To help consumers, 60% of the carbon fee revenue will be rebated to every US resident. To level the playing field for US manufacturers and create incentives for international cooperation, there would be a border fee on imported fuels and products unless the nation they were shipped from had a similar carbon price.
To transform our energy system, the legislation would make the boldest ever investment in energy efficiency and sustainable energy. That includes weatherizing 1m homes a year, as President Obama has advocated. It also means tripling the budget for advanced research and investing hundreds of billions through incentives and a public-private Sustainable Technologies Fund focusing on energy efficiency and clean transportation technology, as well as solar, wind, geothermal and biomass alternatives.
In our bill, we also provide funds to train workers for jobs in the sustainable energy economy and to help communities become resilient in the face of extreme weather. We accomplish all of this while paying down the debt by roughly $300bn over 10 years.
With President Obama’s commitment in the state of the union address to reverse global warming, we have the opportunity now to make progress. The president must use his executive authority to cut down on power plant pollution and reject the dangerous Keystone XL project. But he must not give up on a comprehensive legislative solution, and neither should we.
We will never fully deal with this crisis until Congress passes strong legislation. Senator Boxer and I are going to fight as hard as we can to do that, and we will work to rally support from American families all across this country that care deeply about their children and grandchildren’s future, and want to protect them from this planetary crisis.
With the UNFCCC located in Bonn, Germany thinks it ought to remain the key forum for addressing climate change. However, UNGA resolution 63/281, says all relevant UN organs, including the Security Council, need be part of efforts to combat climate change, including its possible security implications.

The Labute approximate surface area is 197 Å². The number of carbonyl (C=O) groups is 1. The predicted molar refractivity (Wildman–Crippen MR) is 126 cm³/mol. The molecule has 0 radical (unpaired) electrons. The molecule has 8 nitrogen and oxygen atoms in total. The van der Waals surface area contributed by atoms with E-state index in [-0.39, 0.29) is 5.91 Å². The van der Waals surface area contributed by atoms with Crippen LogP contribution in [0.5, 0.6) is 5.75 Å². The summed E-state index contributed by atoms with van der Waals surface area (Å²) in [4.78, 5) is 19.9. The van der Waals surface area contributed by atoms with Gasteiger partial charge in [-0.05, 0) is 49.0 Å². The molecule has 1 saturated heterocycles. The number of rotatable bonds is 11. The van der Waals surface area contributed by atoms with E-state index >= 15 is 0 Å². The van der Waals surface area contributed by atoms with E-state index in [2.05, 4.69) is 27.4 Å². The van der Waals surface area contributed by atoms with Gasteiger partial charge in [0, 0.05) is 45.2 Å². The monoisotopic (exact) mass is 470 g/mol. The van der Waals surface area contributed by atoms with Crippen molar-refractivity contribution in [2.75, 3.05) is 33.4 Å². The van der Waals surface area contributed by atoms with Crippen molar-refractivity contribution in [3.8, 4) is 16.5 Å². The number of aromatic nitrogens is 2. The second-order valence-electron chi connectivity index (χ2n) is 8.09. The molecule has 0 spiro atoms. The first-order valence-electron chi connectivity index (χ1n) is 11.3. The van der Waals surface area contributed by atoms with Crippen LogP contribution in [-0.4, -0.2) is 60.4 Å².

Statement by Ambassador Berger of Germany in the “Arria Formula” informal meeting of the Security Council.
Feb 15, 2013
Statement as prepared for delivery by Ambassador Berger in the “Arria Formula” informal meeting of the Security Council
“Honourable Minister, Excellencies, dear colleagues,
At the outset, I would like to thank Pakistan and the United Kingdom for initiating this debate. 18 months ago, in July 2011, the Security Council discussed the security implications of climate change in a formal meeting at the initiative of Germany. This resulted in a presidential statement expressing the Council’s concern about the possible adverse effects of climate change on international peace and security. We are happy to see the Council again taking up this important issue in today´s informal meeting.
Let me join previous speakers in thanking the keynote speakers for their valuable thoughts and the Secretary-General for his presence in this debate.
Germany aligns itself with the statement made by the European Union.
Colleagues, Ladies and Gentlemen,
Prof. Schellnhuber eloquently presented the alarming findings of recent climate research: It is not just facts, it is threats – be it to food and water security in Pakistan, to social stability in the Sahel, to the inhabitants and infrastructure of coastal cities or to the very existence of some small island states.